“Real academics work 80 hour weeks.”: I don’t know how often I’ve heard this. It’s a throw away phrase, tossed out with a meaningful look by seniors who want you to know they are watching. You had better be there 24/7 answering their 8am requests for information and responding to their 2am requests for input. The work load gets laid out with the expectation that we’ll work everyday. I’ve even gotten 4am phone calls asking me to change websites. When I got sick and was only working 30 hour weeks (which is more than my contract required), it was suggested I go on leave if I couldn’t keep up. This constant “real academics work 80 hour weeks” background noise, which goes hand in hand with the expectation that on vacation I’ll still be able to submit last minute reports and do any needed tasks, leaves me with the anxiety that if I’m not able to perform instantly in any way requested, at any time and from anywhere in the world… I’m not a real academic and will lose out next time there is funding.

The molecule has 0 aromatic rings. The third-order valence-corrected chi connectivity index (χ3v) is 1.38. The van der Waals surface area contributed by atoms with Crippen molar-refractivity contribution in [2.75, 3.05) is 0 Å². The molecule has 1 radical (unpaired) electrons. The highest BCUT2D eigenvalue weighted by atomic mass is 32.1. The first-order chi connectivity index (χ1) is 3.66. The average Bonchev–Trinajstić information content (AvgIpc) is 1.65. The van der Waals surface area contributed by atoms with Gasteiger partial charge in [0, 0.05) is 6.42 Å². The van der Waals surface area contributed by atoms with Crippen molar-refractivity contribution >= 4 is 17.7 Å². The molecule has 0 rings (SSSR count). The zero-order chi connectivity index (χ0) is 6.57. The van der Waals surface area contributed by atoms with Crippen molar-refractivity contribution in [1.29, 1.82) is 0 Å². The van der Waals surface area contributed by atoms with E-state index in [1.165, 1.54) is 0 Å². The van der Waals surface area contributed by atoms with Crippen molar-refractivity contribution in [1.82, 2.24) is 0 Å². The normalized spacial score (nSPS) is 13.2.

“Real women know they have to take care of their appearance to be taken seriously.”: My entire career I’ve had people tell me I need to be thin, be athletic, dress nicely but not too nicely, and that if I don’t, I won’t be taken seriously. I’m told by well meaning seniors to lose weight, because if you’re fat, negative assumptions are made about your intelligence and competence. It’s kindly pointed out that thin beautiful women are noticed more and have a better chance of being hired and of being heard. This is all said with the tone that makes it clear, I need to lose weight, put my hair up, and take more care about what I wear. Nowadays, when I’m asked to give talks, I’m asked for a headshot, and I have this feeling that if I want to make a career jump or get people to actually pay my full speaker’s fee, I need diet myself into a daily cosplay of Dr. Jane Foster.